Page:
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Part II:
Focus on School Taxes

Texas independent school districts (ISDs) reported to the Comptroller's Property Tax Division (PTD) a total of more than $16.3 billion in 2002 school property taxes. This $1.2 billion increase was almost 8 percent above the 2001 total school taxes of $15 billion.

The 2002 average statewide tax rate increased almost five cents above the 2001 average rate. About 11 percent of Texas school districts reduced their local adopted tax rates, 27 percent kept the same rate and the remaining 62 percent of the districts increased their rates.

The 2002 school property value reports are for 1,033 Texas school districts, one less than in 2001. In 2002, Sudan ISD in Lamb County and Three-Way ISD in Bailey County consolidated to form the Sudan Consolidated ISD, reported in Lamb County.

The ISD reports do not include local school taxes by special county equalization districts and South Texas ISD. Tax rates reported are per $100 of property value.

School Tax Rates

The 2002 average statewide tax rate was $1.534 per $100 of value, a 5-cent increase above 2001’s average rate. The 2001 average statewide tax rate was $1.486 per $100 of value, a 1-cent increase above 2000’s average rate. This average rate calculation uses the reported adopted tax rates divided by the number of ISDs reporting. This average does not consider any overall tax value or levy changes resulting in tax rate increases or decreases.

Table 10 provides rate change information for school districts. School boards in 112 districts—about 11 percent—reduced their school tax rates. Some 277 districts—27 percent—kept the same rate as in 2001. Another 644 districts—or 62 percent—saw their tax rates rise from less than 1 percent to almost 67 percent in 2002.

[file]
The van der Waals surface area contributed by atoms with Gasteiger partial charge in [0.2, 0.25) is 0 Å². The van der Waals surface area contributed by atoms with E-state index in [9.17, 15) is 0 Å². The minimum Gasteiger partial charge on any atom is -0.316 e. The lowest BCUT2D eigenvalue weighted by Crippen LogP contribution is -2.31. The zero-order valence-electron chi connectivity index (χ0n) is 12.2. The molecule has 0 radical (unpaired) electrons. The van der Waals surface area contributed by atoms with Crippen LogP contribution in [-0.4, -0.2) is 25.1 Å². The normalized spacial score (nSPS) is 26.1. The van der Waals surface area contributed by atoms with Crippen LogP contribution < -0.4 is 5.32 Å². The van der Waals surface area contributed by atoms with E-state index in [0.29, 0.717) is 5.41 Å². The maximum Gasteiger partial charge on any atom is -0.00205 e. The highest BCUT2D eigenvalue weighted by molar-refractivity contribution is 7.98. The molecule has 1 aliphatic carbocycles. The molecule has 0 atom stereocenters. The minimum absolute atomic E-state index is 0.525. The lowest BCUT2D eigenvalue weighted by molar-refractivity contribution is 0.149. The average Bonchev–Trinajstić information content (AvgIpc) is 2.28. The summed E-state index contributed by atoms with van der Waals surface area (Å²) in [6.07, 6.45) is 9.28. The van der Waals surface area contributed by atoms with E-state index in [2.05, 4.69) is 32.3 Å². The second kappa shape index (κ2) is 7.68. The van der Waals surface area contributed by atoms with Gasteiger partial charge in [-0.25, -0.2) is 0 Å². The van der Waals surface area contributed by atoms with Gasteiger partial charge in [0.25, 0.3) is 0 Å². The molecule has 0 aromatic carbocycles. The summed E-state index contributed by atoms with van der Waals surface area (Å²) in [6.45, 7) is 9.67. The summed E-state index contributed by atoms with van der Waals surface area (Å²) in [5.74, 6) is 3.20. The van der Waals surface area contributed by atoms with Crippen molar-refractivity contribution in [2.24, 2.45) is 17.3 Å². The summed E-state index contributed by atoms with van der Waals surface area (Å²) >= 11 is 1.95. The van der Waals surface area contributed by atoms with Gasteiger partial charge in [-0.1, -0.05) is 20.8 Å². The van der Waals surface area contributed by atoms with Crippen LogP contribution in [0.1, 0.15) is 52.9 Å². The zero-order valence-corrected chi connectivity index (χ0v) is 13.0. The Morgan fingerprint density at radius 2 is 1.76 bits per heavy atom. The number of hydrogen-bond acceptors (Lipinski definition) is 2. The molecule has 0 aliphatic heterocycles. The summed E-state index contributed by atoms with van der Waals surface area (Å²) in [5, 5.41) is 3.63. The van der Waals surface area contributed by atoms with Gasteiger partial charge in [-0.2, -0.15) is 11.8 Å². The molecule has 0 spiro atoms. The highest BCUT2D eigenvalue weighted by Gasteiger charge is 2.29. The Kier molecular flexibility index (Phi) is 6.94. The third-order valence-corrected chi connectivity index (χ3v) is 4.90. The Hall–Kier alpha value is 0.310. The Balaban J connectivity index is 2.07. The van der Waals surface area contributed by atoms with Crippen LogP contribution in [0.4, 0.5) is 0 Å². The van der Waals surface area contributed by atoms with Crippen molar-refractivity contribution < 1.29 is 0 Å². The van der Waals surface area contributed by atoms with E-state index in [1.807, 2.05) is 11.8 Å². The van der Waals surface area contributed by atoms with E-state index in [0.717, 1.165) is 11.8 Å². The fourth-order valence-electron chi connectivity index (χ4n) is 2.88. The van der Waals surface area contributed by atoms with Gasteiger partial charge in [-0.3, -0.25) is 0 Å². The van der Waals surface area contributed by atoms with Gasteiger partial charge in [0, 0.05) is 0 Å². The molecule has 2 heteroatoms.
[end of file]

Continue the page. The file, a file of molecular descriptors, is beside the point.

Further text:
TABLE 10 - 2002 Rate Changes in Texas School Districts
Percent Change in Rate from 2001 Number of ISDs Percentage of All ISDs
Decreases
Less than 1 percent 49 4.7%
1 to 10 percent 57 5.5%
More than 10 percent 6 0.6%
   Subtotal 112 10.8%
 
No Change 277 26.8%
 
Increases
Less than 1 percent 68 6.6%
1 to 10 percent470 45.4%
More than 10 percent 10610.3%
   Subtotal644 62.4%
Total 1,033 100 %
Source: Comptroller's Property Tax Division.

Table 11 shows the range of school tax rates. The adopted 2002 ISD tax rates ranged from a low of $0.54 per $100 of value in Mirando City ISD in Webb County to a high of $2.00 in Spurger ISD in Tyler County.

TABLE 11 - What was the range of 2002 ISD rates in Texas?
Total ISD RateNumber of ISDsPercentage of All ISDs
Less than $1.00 70.7%
$1.00 to $1.20 161.5%
More than $1.20 to $1.4012111.7%
More than $1.40 to $1.5033132.0%
More than $1.50 to $1.6025324.5%
More than $1.60 30529.5%
Total1,033100 percent
Rates are based on $100 of property value.
Source: Comptroller's Property Tax Division.

Only seven districts had adopted tax rates of less than $1.00, compared to 11 districts for tax year 2001. None of these seven districts adopted a rate to pay for debt. About 45 percent of the districts—or 468—had combined rates between $1.00 and $1.50 per $100 of value. The remaining 558 districts, or 54 percent, had rates range from above $1.50 to the high of $2.00.